How to Deal

 


Laura Clifford 
How to Deal - Mandy Moore, Trent Ford

Robin Clifford 
Halley Martin (Mandy Moore, "A Walk To Remember") is down on relationships following the split of her mom (Allison Janney, "The Hours") and DJ dad (Peter Gallagher, "Mr. Deeds"), but with her sister announcing her engagement, her best friend Scarlett (Alexandra Holden, "The Hot Chick") in love and her own pursuit by Macon (Trent Ford, "Gosford Park"), a guy she's more than a little intrigued by, Halley has to learn "How to Deal."                                                           

Laura:
I am firmly convinced that Mandy Moore has enough acting talent to have a long career in front of her, but "How to Deal" is a random assemblage of contrary situations, hoary marital comedy cliches and out-of-left-field teen melodrama.  Director Clare Kilner fails to shape her material into a coherent teen romance.

Halley is supposed to be disillusioned by romance, yet the only example of a ruined relationship comes from her parents.  She's quickly confronted by the bloom of new love when she walks in on Scarlett and Michael in bed together (in the first of many implausibilities, Halley just walks into her friend's bedroom because she hadn't been answering the phone).  Halley runs into Macon in their guidance councilor's office, then he pursues her to discuss Jedi mind control and talk her into a date.  Halley agrees, but not before cordoning off her accessibility with words about ruining a relationship by trying to have one.  After a tragic sudden death followed by a teen pregnancy, this conversation picks up as if nothing had happened (and indeed seems as if maybe it  was edited into the movie in a different place than was originally intended). Young love montage ensues.  Subplots running through the film concern Halley's dad's 'elopement' with his blonde bimbo producer and Halley's sister Ashley's (Mary Catherine Garrison, "Moonlight Mile") wedding to Lewis (Mackenzie Astin, "The Last Days of Disco"), a presumably anal-retentive type who is awfully free-wheeling with wedding plans. Mom gets into the love vibe via a meet cute with Steve (Dylan Baker, "Thirteen Days"), a vending machine maintainer in a civil war reenactor's costume!

This cockamamie flick was adapted by Neena Beber from two Sarah Dessen novels that apparently have not been well meshed.  Pre-wedding scenes between Halley's family and Lewis's feel like retreads from this year's "A Guy Thing" with their silly bathroom ballistics and pot-smoking grandmas.  This movie stuffs so many life altering events into 96 minutes they become hokey, like the funeral where the playing of The Flaming Lips's 'Do You Realize?' on a boom box not only makes everyone 'connect' but causes the deceased's lover to stand up and smile.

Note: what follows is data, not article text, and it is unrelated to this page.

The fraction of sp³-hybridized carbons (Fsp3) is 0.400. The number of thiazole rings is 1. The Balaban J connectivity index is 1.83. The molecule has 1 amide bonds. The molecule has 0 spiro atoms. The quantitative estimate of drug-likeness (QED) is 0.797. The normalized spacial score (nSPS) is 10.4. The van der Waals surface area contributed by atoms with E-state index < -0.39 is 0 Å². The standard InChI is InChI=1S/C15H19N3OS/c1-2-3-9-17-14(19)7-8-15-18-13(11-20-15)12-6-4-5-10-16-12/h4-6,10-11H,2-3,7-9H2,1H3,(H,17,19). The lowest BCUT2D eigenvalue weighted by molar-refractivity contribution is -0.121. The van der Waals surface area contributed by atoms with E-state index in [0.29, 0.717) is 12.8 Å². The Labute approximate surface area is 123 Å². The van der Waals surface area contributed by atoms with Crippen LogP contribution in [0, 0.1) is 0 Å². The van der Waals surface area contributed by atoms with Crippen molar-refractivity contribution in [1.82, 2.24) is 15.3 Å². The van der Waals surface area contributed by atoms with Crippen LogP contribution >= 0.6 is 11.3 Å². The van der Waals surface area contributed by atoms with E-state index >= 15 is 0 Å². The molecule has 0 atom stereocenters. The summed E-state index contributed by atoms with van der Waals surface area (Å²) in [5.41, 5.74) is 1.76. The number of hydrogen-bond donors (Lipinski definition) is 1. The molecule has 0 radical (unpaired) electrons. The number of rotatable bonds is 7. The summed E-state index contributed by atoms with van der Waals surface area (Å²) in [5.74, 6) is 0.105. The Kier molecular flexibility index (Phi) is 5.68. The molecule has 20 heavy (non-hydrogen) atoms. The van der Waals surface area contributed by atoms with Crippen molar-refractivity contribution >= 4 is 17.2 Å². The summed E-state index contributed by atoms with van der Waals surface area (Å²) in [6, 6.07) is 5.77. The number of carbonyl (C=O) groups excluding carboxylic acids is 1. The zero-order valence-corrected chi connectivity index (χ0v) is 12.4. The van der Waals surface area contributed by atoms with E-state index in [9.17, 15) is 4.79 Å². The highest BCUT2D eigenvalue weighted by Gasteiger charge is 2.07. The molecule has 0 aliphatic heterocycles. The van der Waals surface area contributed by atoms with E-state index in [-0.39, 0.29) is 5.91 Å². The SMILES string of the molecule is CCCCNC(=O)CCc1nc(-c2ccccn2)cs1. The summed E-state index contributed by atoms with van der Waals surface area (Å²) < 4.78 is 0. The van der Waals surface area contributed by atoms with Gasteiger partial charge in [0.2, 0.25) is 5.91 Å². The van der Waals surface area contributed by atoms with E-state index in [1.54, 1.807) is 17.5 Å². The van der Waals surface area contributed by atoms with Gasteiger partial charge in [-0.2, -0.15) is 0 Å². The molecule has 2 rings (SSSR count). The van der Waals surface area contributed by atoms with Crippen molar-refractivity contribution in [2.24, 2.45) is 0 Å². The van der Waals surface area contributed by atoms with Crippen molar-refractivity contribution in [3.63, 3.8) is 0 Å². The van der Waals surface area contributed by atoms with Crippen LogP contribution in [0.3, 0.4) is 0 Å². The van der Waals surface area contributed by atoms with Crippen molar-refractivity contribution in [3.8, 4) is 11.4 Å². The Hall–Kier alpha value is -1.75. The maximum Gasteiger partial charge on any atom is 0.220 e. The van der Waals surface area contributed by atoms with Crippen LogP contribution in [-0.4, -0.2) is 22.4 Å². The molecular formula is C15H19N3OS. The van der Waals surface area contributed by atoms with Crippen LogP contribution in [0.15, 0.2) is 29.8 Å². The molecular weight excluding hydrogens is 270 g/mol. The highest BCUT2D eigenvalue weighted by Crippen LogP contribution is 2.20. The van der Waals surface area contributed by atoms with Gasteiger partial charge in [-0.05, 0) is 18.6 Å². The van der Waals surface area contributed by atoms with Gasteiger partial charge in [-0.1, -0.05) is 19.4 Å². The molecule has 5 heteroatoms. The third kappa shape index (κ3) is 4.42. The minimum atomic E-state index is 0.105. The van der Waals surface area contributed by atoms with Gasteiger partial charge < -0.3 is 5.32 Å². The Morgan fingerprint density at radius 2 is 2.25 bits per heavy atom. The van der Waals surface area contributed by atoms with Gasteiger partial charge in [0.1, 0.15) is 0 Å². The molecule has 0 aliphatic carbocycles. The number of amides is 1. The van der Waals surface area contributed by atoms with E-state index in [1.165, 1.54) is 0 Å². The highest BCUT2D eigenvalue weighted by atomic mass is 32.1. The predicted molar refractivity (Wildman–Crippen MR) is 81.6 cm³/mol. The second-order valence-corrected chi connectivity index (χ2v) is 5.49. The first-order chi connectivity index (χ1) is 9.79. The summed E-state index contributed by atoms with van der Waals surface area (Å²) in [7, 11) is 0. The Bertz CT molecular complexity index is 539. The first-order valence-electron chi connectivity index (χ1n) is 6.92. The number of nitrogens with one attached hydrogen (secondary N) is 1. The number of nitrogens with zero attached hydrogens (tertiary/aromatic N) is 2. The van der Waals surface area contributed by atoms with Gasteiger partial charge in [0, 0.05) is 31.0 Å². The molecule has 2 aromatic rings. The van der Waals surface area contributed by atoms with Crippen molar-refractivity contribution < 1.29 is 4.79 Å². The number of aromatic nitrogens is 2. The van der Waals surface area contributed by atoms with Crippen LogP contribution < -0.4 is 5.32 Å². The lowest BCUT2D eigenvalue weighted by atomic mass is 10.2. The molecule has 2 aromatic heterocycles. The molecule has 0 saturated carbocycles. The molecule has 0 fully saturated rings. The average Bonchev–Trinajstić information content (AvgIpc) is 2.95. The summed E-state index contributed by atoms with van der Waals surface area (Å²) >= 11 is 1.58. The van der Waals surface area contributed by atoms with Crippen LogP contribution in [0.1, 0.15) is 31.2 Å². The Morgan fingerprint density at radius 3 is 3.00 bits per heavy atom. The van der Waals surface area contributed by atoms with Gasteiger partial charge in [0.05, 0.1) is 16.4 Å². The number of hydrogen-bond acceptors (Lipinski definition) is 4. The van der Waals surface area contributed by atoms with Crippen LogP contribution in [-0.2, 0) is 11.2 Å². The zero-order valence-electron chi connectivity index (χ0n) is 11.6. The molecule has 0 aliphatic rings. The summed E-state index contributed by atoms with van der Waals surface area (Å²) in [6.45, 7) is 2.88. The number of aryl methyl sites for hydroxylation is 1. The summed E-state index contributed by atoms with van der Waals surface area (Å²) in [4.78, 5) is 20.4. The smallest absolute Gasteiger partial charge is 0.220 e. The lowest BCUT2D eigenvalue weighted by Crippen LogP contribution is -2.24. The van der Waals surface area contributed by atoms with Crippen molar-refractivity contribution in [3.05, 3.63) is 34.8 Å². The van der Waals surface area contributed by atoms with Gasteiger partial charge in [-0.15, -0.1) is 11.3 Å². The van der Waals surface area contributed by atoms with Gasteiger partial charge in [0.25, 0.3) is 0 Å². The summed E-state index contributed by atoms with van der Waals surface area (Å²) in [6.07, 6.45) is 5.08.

Moore is perfectly natural in this role when she's not being subjected to such idiotic lines as 'I'm not falling in love with him.  I just like kissing him.'  or telling Macon he'll pay for his mistake for a 'long, long time' during their big make-up scene (not a great lesson about mature relationships for a teenage audience).  Ford's shaggy charm relies a little too heavily on a furrowed brow and hanging forelock.  Holden has a fresh-faced appeal as Halley's tragically put upon friend.  Janney has some nice mother-daughter scenes while Gallagher overplays his overgrown boy persona.  Garrison pulls off an amusing drunk scene with nifty physical comedy, but Nina Foch's ("Pumpkin") Grandma is a one note joke.  The terrific character actor Baker has never looked more out of his element.

Kilner has problems blocking scenes so that her actors look uncomfortable sharing space. Halley's mom and sister are introduced crowding around a kitchen island.  Halley and Scarlett have a conversation posed in front of a Christmas tree lot with their shopping bags prominently placing product.  Editing is choppy, particularly transitioning into and out of Dad's wacky wedding.

"How to Deal" is as awkward and unfinished as its self-consciously chopped-off title. The talented Miss Moore deserves better.

C-

Robin:
Robin did not see this film.

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